Without unnecessary particularization, it may be noted that the evidence shows, on the part of both appellants over a substantial period of time, including the months mentioned in the indictment, a history of brazenly lascivious conduct, chiefly, though not entirely, with the two girls mentioned in the indictment. The appellants are cousins of each other, married men more than thirty years of age, each of whom has and at all material times had a child. During the period involved each was separately engaged in the operation in or near a separate town on highway 61 in southeastern Missouri of a roadside service station cabin camp and restaurant facilities and each owned and operated a new automobile. One of the girls named in the indictment was fifteen years old the other sixteen. Both were high school students. Much of the testimony in the case is devoted to the disclosure of appointed meetings and automobile rides, furtive loitering in lanes and unfrequented places, the occupancy of cabins in roadside camps for betraying intervals and at telltale hours, and to the direct narration of illicit relations between the appellant, Clarence Ellis, and the girl 'A' on the one hand, and the appellant, Cleatus Ellis, and the girl 'B' on the other hand. One of the appellants is shown twice during the period under inquiry to have accomplished the sexual violation of other teenage girls, once through intimidation of one victim with a pistol held at her side, the other time through the cooperative physical restraint of another victim by one of the female employees at his place of business. The two girls identified in the indictment seem to have cooperated readily with their respective partners in their sordid relations, and to have been the recipients of sporadic gifts of clothing and money from the respective men, though there is no indication that their favors were procured on a stable commercial basis.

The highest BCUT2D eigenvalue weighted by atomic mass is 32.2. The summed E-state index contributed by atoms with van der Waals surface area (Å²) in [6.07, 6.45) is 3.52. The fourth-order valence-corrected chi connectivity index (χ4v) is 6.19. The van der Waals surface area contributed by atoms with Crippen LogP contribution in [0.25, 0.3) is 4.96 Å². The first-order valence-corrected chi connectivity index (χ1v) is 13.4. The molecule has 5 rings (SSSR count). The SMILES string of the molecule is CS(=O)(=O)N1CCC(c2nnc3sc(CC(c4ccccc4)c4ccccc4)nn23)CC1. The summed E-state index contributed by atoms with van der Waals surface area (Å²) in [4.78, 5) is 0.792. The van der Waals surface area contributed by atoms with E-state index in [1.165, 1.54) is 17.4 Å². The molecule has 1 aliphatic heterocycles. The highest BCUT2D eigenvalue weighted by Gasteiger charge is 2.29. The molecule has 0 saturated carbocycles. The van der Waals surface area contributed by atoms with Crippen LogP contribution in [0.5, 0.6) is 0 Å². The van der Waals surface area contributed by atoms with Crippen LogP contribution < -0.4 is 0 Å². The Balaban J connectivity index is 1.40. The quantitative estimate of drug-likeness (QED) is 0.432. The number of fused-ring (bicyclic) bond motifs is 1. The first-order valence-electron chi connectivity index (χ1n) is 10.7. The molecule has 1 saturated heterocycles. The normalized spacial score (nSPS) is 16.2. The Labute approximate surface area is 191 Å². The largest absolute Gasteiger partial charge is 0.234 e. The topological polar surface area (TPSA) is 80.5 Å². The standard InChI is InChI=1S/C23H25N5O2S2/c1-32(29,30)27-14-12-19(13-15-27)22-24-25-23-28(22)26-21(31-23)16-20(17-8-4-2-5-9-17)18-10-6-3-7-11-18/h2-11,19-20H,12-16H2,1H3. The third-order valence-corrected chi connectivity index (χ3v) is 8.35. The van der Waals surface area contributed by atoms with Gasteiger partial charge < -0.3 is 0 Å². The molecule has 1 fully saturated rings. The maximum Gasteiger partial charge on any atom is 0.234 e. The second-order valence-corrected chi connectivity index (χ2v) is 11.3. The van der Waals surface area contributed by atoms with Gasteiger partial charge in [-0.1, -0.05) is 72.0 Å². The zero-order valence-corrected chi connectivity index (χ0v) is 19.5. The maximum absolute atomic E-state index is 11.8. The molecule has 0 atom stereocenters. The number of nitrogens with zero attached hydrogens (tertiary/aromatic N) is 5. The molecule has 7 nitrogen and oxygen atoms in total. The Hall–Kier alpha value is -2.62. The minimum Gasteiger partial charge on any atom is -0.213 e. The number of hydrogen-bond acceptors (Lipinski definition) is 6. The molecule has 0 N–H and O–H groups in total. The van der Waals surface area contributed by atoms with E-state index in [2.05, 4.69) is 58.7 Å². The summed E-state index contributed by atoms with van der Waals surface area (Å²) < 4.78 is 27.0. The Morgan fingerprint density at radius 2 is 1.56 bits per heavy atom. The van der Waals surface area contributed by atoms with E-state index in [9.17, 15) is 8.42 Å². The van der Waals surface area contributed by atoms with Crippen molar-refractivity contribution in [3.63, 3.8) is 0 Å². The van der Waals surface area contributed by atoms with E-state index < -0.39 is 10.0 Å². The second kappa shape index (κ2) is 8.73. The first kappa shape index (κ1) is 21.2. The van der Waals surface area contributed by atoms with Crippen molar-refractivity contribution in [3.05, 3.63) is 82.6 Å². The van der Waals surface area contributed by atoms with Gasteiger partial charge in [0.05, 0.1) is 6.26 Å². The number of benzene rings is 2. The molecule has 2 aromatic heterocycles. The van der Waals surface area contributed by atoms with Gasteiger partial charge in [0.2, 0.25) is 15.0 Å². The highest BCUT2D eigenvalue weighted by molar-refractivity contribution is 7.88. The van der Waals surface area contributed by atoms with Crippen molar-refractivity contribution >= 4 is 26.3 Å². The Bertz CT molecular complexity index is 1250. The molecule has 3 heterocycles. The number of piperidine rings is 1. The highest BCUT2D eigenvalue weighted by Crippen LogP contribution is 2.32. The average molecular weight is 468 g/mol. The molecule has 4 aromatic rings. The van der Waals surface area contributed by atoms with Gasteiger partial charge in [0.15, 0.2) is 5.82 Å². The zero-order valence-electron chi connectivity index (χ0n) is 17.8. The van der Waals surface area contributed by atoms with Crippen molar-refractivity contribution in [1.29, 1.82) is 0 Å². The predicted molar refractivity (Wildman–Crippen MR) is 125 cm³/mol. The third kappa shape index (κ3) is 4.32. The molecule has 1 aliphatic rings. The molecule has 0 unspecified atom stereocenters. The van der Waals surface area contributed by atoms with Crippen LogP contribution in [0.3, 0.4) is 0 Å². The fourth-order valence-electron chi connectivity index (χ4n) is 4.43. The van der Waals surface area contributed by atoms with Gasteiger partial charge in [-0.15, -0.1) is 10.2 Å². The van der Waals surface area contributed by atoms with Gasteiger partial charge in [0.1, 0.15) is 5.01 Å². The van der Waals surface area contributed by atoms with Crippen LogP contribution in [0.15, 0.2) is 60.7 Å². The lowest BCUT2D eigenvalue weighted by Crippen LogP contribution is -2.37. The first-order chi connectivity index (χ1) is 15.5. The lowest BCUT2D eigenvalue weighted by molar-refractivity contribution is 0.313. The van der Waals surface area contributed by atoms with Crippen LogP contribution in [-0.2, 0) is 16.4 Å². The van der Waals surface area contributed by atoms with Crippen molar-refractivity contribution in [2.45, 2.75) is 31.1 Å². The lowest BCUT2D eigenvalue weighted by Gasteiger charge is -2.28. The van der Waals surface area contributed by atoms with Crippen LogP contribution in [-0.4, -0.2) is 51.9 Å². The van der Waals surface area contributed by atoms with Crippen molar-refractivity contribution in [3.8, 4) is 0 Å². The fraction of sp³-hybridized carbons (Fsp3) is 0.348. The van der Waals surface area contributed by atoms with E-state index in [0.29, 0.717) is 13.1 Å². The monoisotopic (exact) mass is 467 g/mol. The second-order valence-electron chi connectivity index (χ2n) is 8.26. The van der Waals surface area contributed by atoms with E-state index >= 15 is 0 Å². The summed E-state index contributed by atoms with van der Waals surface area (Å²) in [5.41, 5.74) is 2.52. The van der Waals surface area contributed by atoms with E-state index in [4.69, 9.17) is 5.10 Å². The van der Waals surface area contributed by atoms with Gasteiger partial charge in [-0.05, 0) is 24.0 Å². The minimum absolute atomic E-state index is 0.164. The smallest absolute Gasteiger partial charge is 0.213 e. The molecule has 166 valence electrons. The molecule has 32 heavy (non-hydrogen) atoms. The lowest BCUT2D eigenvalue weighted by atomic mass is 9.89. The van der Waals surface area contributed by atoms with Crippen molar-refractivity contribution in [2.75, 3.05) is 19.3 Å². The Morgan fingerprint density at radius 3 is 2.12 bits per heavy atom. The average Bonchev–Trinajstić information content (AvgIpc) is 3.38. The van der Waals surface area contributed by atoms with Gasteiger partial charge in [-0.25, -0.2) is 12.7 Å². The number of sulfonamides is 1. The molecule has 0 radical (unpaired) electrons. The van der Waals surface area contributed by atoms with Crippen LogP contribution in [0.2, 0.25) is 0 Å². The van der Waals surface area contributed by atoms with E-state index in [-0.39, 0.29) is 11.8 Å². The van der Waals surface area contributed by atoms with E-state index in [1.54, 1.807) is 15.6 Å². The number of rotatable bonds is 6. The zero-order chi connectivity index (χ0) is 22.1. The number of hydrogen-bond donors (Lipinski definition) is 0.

But apart from a suspicious visit by the appellant, Cleatus Ellis, to 'B' in the state of Michigan involving no violation of a federal statute, the foregoing incidents were strictly intrastate transactions occurring entirely within a narrowly circumscribed area in Southeastern Missouri. Upon this account, evidence touching them was objected to as irrelevant to the charges made in the indictment; and error is assigned because of its reception. The evidence was properly received upon the element of intent, as a reflection of the lustful impulse which prompted each of the appellants during the precise interval of time involved to associate with the one of the girls who was quite regularly in his company. Tinsley v. United States, 8 Cir., 43 F.2d 890, 893; Neff v. United States, 8 Cir., 105 F.2d 688, 692; Cohen v. United States, 5 Cir., 120 F.2d 139; Baish v. United States, 10 Cir., 90 F.2d 988.